Welcome to my blog.

In 2008, I received a trial flight in a light aircraft - a flight which changed my life. After a mere thirty minutes in an asthmatic old Cessna, I decided I would become a pilot. It was love at first flight. As Leonardo Da Vinci famously said - Once you have tasted flight, you will forever walk the earth with your eyes turned skyward, for there you have been, and there you will always long to return.”

However, like any relationship, there were highs (and there were puns!) and there were many moments where I thought I would never grasp this new skill.

After fifteen instructors, six flying schools and enough tears to fill a dam, I became a private pilot. And, because of a strong masochistic streak, I decided to study for my Commercial Pilot's Licence.

This blog is a working narrative of my time as a pilot, through my personal writing, my round Australia trip and my career as an aviation journalist, magazine editor, customer engagement manager for AvPlan EFB and aircraft salesperson for Cirrus Sydney.

Aviation has changed my life: through learning to fly I have discovered a part of myself that is resilient, organised and capable of great joy as a result of hard work, setbacks and learning.

In the words of Socrates, “Man must rise above the Earth – to the top of the atmosphere and beyond – for only thus will he fully understand the world in which he lives.”

Thanks for reading, and please feel free to email me with advice and suggestions on


Monday, December 16, 2013

Hangar House

During Ausfly, a gentleman by the name of Bradley approached me at the AOPA stand and declared I must visit his new bed and breakfast, Hangar House, in Mudgee. He left me a card, said, “you’ll love it” and went on his way.

A week later, I received an email saying, “Are you coming to visit?” 

I was, of course, intrigued. With weather too blustery for me to fly, I engaged a more experienced pilot - my friend Andrew, with his trusty C182S - and embarked on the 50 minute flight from Bankstown to Mudgee.

Upon landing on runway 22, I spied a fabulous looking building, which I quickly deduced must be the bed and breakfast. It turns out Hangar House is as minimalist and intriguing as Bradley himself. 

After collecting us in a luxury 4WD, Bradley introduced us to his partner, Alex, and we began the tour of the dream project they have dedicated three years to building. 

Alex and Bradley
“In Australia, the concept of an airpark has been fairly limited,” explains Bradley. “The pioneers were developments at Narromine and Temora Airports, where you could hangar your prized aeroplane and live basically alongside it or attached to it. These types of airport developments are common in the United States and have proved very popular with the general aviation enthusiasts there. A notable example is John Travolta, although his house is more airline than general aviation!”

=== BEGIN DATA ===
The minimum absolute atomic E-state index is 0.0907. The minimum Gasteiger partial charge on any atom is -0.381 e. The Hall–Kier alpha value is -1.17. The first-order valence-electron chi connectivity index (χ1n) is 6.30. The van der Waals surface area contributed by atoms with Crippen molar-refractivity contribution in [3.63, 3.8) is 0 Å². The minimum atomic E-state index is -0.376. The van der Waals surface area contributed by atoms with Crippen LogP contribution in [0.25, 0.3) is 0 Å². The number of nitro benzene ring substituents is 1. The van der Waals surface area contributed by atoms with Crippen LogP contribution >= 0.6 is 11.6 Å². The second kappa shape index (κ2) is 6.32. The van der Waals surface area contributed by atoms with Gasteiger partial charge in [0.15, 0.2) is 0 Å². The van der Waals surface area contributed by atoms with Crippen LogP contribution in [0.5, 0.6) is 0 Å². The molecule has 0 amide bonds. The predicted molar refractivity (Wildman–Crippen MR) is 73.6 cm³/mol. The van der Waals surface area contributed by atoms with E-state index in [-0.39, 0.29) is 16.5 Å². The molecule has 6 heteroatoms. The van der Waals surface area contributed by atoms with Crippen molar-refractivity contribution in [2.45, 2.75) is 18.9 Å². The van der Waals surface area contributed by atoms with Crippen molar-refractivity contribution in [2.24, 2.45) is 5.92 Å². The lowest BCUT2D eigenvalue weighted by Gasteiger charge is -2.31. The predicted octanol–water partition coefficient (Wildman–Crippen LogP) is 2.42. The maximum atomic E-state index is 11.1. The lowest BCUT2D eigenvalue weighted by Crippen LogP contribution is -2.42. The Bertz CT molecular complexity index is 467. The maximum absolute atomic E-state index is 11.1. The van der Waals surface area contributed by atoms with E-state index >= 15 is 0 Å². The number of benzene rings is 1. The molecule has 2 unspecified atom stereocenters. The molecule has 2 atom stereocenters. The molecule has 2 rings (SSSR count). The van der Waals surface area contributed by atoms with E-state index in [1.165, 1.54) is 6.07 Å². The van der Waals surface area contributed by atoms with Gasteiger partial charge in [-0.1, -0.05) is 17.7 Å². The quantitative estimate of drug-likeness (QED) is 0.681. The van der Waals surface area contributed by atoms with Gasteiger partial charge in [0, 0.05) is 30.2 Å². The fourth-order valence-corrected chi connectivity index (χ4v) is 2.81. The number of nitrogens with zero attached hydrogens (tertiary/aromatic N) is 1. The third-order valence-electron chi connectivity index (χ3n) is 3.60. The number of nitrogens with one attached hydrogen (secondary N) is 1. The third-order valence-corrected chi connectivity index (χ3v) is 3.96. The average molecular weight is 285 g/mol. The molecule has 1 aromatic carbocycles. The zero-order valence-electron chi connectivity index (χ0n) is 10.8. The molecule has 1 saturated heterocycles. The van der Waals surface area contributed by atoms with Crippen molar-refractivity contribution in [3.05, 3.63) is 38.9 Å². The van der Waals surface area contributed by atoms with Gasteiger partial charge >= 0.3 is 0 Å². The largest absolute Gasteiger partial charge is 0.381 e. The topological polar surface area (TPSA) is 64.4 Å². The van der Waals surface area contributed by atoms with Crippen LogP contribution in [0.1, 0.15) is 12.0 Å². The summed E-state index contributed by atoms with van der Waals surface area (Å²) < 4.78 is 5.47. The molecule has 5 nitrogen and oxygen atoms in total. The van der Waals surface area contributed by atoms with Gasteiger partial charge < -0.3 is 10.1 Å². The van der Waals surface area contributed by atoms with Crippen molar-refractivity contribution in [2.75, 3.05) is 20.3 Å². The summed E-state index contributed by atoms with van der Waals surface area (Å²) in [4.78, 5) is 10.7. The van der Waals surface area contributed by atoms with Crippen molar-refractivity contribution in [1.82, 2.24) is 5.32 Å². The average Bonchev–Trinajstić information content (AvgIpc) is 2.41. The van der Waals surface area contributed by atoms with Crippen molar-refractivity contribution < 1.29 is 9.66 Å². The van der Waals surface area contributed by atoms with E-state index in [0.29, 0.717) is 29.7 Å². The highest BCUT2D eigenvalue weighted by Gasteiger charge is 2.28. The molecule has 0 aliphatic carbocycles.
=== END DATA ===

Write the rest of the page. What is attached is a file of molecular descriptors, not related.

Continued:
The hangar is the integral focus of Hangar House, with magnificent curved beams, covering an area suitable for four to five light aircraft. The hangar space makes a unique, attractive venue for a variety of aviation themed events, and has already been home to an AirTourer convention and an Australian Women’s Pilots’ Association social event.

 “Hangar House is situated on a small subdivision tendered out by the Mid Western Regional Council.  When the opportunity presented on the proposed subdivision, Brad and I jumped at the idea of setting up their dream,” said Alex.

The house itself is a two story steel structure designed by  Sydney based architect, Maurice Patten of Patten Design - (www.pattendesign.com.au).

The hangar is accessable from the western end of the living area, where the first suite, The Skymaster, is located. The Skymaster suite consists of an intimate lounge with Jetmaster fireplace joining a large open kitchen and dining area flowing to an informal TV/lounge area.  The first floor is the home of the Airtourer, Bonanza, Baron And Constellation suites, where is a tea/coffee station at the top of the stairs for guests.

The layout is spacious and airy, with an impeccable eye for detail. The furniture is a wonderful blend of modern, antique and exotic (as Alex hails from Cuba), with the d├ęcor having a distinct aviation focus. A giant mural of the sky, onto which each visitor’s aircraft is laminated, fills an entire wall. Alex is in the process of organising an aviation themed bar, and of course, each suite is named after an iconic aircraft type.

Were I to offer three superlatives to describe this remarkable living work of art they would be: Fabulous, stylish and cutting edge.

Hangar House also offers accommodation for students; conference facilities and a private chef for dinner parties, functions or corporate events. A courtesy car is available for fly-in guests and as well as hangarage for up to five aircraft, allowing you to taxi right up to the hotel.

Located on the northern apron of picturesque Mudgee Airport and only less than a 5km drive north of the town centre, the Hangar House is an ideal location to explore the area’s 35 plus vineyards as well as Mudgee’s cafes, restaurants, pubs and nearby historic villages such as Gulgong and Rylstone.

The Chief Pilot of Observair, Brad Welch learnt to fly way back in the early 1970s with the Hazelton clan at Orange and Cudal Airports and has always loved the Central Tablelands of NSW. Mudgee is relatively close to the large coastal population bases and is an ideal base to conduct the specialised aerial services that takes Observair Australia wide. In the last couple of years, it has completed major aerial surveys for Flinders University , Murdoch University and  International Wildlife Foundation, in the research of dolphins and whales breeding grounds and Blue Whales migratory patterns.

To host your avation event here, please visit www.hangarhouse.com.au

For the aviators, location YMDG - S32 33.7 E149 36.7


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